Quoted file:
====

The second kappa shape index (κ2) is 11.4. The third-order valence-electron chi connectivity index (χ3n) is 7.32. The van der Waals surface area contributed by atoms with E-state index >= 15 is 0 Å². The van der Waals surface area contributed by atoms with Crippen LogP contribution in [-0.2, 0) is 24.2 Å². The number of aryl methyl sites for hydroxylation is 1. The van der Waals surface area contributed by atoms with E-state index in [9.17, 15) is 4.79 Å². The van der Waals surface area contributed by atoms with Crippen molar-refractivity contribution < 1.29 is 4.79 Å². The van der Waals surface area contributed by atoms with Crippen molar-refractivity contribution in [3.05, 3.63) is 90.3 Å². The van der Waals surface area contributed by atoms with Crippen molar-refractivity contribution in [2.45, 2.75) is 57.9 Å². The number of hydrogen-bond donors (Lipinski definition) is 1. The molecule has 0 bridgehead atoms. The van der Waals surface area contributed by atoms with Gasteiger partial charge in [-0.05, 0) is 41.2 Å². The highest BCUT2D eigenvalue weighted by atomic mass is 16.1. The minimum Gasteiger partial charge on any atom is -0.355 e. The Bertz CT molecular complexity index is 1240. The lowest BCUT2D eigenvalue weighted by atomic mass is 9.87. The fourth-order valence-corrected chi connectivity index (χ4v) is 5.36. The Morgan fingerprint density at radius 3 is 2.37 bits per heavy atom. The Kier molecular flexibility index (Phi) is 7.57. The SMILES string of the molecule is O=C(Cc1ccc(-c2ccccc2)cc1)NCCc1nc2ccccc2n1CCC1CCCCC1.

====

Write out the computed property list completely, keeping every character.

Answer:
The second kappa shape index (κ2) is 11.4. The third-order valence-electron chi connectivity index (χ3n) is 7.32. The van der Waals surface area contributed by atoms with E-state index >= 15 is 0 Å². The van der Waals surface area contributed by atoms with Crippen LogP contribution in [-0.2, 0) is 24.2 Å². The number of aryl methyl sites for hydroxylation is 1. The van der Waals surface area contributed by atoms with E-state index in [9.17, 15) is 4.79 Å². The van der Waals surface area contributed by atoms with Crippen molar-refractivity contribution < 1.29 is 4.79 Å². The van der Waals surface area contributed by atoms with Crippen molar-refractivity contribution in [3.05, 3.63) is 90.3 Å². The van der Waals surface area contributed by atoms with Crippen molar-refractivity contribution in [2.45, 2.75) is 57.9 Å². The number of hydrogen-bond donors (Lipinski definition) is 1. The molecule has 0 bridgehead atoms. The van der Waals surface area contributed by atoms with Gasteiger partial charge in [-0.05, 0) is 41.2 Å². The highest BCUT2D eigenvalue weighted by atomic mass is 16.1. The minimum Gasteiger partial charge on any atom is -0.355 e. The Bertz CT molecular complexity index is 1240. The lowest BCUT2D eigenvalue weighted by atomic mass is 9.87. The fourth-order valence-corrected chi connectivity index (χ4v) is 5.36. The Morgan fingerprint density at radius 3 is 2.37 bits per heavy atom. The Kier molecular flexibility index (Phi) is 7.57. The SMILES string of the molecule is O=C(Cc1ccc(-c2ccccc2)cc1)NCCc1nc2ccccc2n1CCC1CCCCC1.